Even in retail, an industry that might more often be associated with women rather than men, women executives are hard to come by. But Kim Strong has navigated her way to the top, becoming Target’s first vice president with diversity inclusion in the title.
Strong stopped by SmartBrief’s offices this week to talk about her experiences as a woman in an executive leadership position. She recounted her career and the challenges she has faced along the way during, talking about her professional life and personal life and how they did (and sometimes did not) mesh.
Strong has been with Target for her whole career, starting out in operations and human resources for former Target division Marshall Field’s and eventually moving up to become director of human resources for Mervyn’s, another former Target division, vice president of human resources for Target’s southern stores and vice president of diversity and inclusion for all of Target, the position she currently holds.
In her role, Strong develops initiatives and programs for Target and works on making the retailer a diverse and inclusive organization. She said that the company uses representation, retention and reputation to measure its diversity efforts, and benchmarks those efforts to make sure people are all moving in the same direction.
Getting to the point where she was developing such efforts on a corporate level was Strong’s biggest challenge of her career, she said. Working with employees on the store level was very different from working with employees at Target’s headquarters because she had to shift to getting people with different positions to work together.
“I had to figure out how to motivate people differently,” she said. “When I just stopped worrying about it … I figured it out.”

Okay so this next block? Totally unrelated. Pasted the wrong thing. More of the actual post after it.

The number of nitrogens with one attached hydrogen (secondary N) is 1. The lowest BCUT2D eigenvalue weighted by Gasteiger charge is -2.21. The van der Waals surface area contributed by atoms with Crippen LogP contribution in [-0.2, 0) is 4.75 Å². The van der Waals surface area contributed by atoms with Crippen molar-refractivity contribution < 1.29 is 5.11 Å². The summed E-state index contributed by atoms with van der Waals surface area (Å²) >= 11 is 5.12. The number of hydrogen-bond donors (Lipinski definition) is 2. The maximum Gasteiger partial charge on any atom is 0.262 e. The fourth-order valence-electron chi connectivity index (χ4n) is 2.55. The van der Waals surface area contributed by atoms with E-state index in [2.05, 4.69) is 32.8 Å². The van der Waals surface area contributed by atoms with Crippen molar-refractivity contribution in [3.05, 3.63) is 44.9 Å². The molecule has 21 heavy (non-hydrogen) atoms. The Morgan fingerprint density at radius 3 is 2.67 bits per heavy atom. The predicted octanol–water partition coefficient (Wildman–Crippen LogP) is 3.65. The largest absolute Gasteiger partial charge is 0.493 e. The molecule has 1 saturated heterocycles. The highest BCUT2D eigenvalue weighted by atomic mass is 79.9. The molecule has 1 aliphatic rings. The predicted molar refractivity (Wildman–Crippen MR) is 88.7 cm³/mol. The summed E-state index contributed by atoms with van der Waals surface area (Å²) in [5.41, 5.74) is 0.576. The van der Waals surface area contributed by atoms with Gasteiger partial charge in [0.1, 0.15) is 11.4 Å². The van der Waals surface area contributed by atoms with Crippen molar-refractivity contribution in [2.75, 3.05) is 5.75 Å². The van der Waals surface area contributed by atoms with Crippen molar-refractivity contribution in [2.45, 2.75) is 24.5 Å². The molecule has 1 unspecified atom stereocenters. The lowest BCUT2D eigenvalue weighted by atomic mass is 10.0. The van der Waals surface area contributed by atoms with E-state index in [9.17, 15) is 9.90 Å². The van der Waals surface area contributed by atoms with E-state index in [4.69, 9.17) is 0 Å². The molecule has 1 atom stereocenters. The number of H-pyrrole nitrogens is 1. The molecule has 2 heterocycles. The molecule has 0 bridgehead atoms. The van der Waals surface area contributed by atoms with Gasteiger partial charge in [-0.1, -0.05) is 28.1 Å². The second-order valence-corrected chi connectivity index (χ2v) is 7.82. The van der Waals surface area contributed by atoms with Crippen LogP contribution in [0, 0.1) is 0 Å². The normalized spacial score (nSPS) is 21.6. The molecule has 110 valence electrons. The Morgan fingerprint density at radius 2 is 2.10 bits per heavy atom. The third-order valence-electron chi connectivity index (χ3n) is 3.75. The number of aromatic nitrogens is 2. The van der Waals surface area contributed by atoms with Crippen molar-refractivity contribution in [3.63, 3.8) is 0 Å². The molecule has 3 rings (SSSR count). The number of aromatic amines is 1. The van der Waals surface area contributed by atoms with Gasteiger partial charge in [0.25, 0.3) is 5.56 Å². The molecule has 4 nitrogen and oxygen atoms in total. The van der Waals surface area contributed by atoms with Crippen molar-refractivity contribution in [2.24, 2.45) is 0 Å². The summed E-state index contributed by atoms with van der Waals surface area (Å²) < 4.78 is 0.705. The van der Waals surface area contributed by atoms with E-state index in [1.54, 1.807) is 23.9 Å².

On her personal journey rising through the ranks of Target, deciding to relocate from her hometown of Detroit to California with her son and husband was a major turning point. And during her experiences relocating for the company, it became a balancing act to juggle personal demands like getting her son enrolled in school and setting up new homes and professional demands.
“I thought I had to do it all,” she said.
In the end, Strong identified three key things that have helped her throughout her career and that are essential to promoting women leaders in general — saying that mentoring, making connections and engaged leaders all played an integral role in her career path.
Strong said that mentorship and connecting with people both within your organization and outside of it is key for women and professionals in general. At Target, employees are offered a formal mentoring program at every level down to the store cashier, and it is a robust process that has follow-up. The retailer also has a women’s business council that seeks to connect and engage women working for a common purpose.
Strong said she personally has one mentor outside of Target, three mentors within the company and what she called a “reverse mentor” — a 29-year-old who provides her with a different perspective on the industry and things like social media. She mentors five people and sponsors one. A key to mentorship, she said, is always saying yes to at least having conversations with people who are seeking to be mentored.
According to Strong, the No. 1 rule in the professional world is be nice to everyone, because you never know when someone you meet might make a repeat appearance in your career, and you always want to be in a position to use connections to your advantage. She said her mission is always to be a “hyper connector,” and she engages people within her own organization, at other organization and through social media.
One of the inclusion efforts she has worked on at Target has been focused employee groups. Strong said there are more than 110 networks for Target employees organized around things like running, scrapbooking and motherhood.
Strong said that engaged leaders who are interested in promoting women are essential to propelling women in leadership, particularly engaged male leaders.
“That’s 80% of the secret sauce right there,” she said.
At Target, “our best story is our women’s story,” according to Strong. The retailer’s corporate board is more than 33% women; 50% of executives reporting to the CEO are women; 67% of women have profit-and-loss responsibility; and the company as a whole is more than 48% female. All of that is because Target’s male CEO and other leaders have been engaged in promoting women’s leadership and mentorship.
And when it comes to areas where Target still has some work to do with diversity, such as supply chain, distribution and asset protection, Strong said the company ensures that the people involved have very focused conversations to make sure everyone is prepared and to make sure the environment is inclusive.
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